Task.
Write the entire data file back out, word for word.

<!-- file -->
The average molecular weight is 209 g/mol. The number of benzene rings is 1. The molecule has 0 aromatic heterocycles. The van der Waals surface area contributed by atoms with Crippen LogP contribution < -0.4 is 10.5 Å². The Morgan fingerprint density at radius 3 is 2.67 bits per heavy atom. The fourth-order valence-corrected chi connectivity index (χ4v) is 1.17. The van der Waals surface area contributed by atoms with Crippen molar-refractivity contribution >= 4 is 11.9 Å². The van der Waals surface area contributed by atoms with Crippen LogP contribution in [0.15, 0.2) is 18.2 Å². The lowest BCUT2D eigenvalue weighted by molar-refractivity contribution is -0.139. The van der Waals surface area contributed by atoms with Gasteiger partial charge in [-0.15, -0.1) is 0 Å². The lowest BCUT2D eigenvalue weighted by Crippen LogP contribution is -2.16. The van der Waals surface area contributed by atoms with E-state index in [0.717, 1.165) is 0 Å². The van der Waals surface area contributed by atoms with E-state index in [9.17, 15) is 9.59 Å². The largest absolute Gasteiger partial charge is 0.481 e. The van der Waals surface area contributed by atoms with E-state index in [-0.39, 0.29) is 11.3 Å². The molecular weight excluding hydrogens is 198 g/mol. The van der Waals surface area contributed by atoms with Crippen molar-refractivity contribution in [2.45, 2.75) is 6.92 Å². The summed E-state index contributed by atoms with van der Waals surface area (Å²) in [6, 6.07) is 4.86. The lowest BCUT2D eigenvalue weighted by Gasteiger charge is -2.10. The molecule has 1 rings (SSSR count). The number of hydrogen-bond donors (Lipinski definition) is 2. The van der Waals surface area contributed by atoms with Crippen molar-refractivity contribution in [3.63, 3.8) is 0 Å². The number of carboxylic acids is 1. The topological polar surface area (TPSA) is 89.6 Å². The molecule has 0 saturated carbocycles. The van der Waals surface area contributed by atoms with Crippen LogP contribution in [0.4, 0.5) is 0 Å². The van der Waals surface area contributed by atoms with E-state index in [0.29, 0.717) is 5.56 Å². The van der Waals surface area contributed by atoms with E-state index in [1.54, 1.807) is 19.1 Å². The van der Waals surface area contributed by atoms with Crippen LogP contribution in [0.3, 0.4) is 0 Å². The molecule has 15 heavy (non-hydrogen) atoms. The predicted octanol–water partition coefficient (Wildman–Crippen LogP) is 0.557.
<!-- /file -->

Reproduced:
The average molecular weight is 209 g/mol. The number of benzene rings is 1. The molecule has 0 aromatic heterocycles. The van der Waals surface area contributed by atoms with Crippen LogP contribution < -0.4 is 10.5 Å². The Morgan fingerprint density at radius 3 is 2.67 bits per heavy atom. The fourth-order valence-corrected chi connectivity index (χ4v) is 1.17. The van der Waals surface area contributed by atoms with Crippen molar-refractivity contribution >= 4 is 11.9 Å². The van der Waals surface area contributed by atoms with Crippen LogP contribution in [0.15, 0.2) is 18.2 Å². The lowest BCUT2D eigenvalue weighted by molar-refractivity contribution is -0.139. The van der Waals surface area contributed by atoms with Gasteiger partial charge in [-0.15, -0.1) is 0 Å². The lowest BCUT2D eigenvalue weighted by Crippen LogP contribution is -2.16. The van der Waals surface area contributed by atoms with E-state index in [0.717, 1.165) is 0 Å². The van der Waals surface area contributed by atoms with E-state index in [9.17, 15) is 9.59 Å². The largest absolute Gasteiger partial charge is 0.481 e. The van der Waals surface area contributed by atoms with E-state index in [-0.39, 0.29) is 11.3 Å². The molecular weight excluding hydrogens is 198 g/mol. The van der Waals surface area contributed by atoms with Crippen molar-refractivity contribution in [2.45, 2.75) is 6.92 Å². The summed E-state index contributed by atoms with van der Waals surface area (Å²) in [6, 6.07) is 4.86. The lowest BCUT2D eigenvalue weighted by Gasteiger charge is -2.10. The molecule has 1 rings (SSSR count). The number of hydrogen-bond donors (Lipinski definition) is 2. The van der Waals surface area contributed by atoms with Crippen molar-refractivity contribution in [3.63, 3.8) is 0 Å². The number of carboxylic acids is 1. The topological polar surface area (TPSA) is 89.6 Å². The molecule has 0 saturated carbocycles. The van der Waals surface area contributed by atoms with Crippen LogP contribution in [0.4, 0.5) is 0 Å². The van der Waals surface area contributed by atoms with E-state index in [0.29, 0.717) is 5.56 Å². The van der Waals surface area contributed by atoms with E-state index in [1.54, 1.807) is 19.1 Å². The van der Waals surface area contributed by atoms with Crippen LogP contribution in [0.3, 0.4) is 0 Å². The molecule has 15 heavy (non-hydrogen) atoms. The predicted octanol–water partition coefficient (Wildman–Crippen LogP) is 0.557.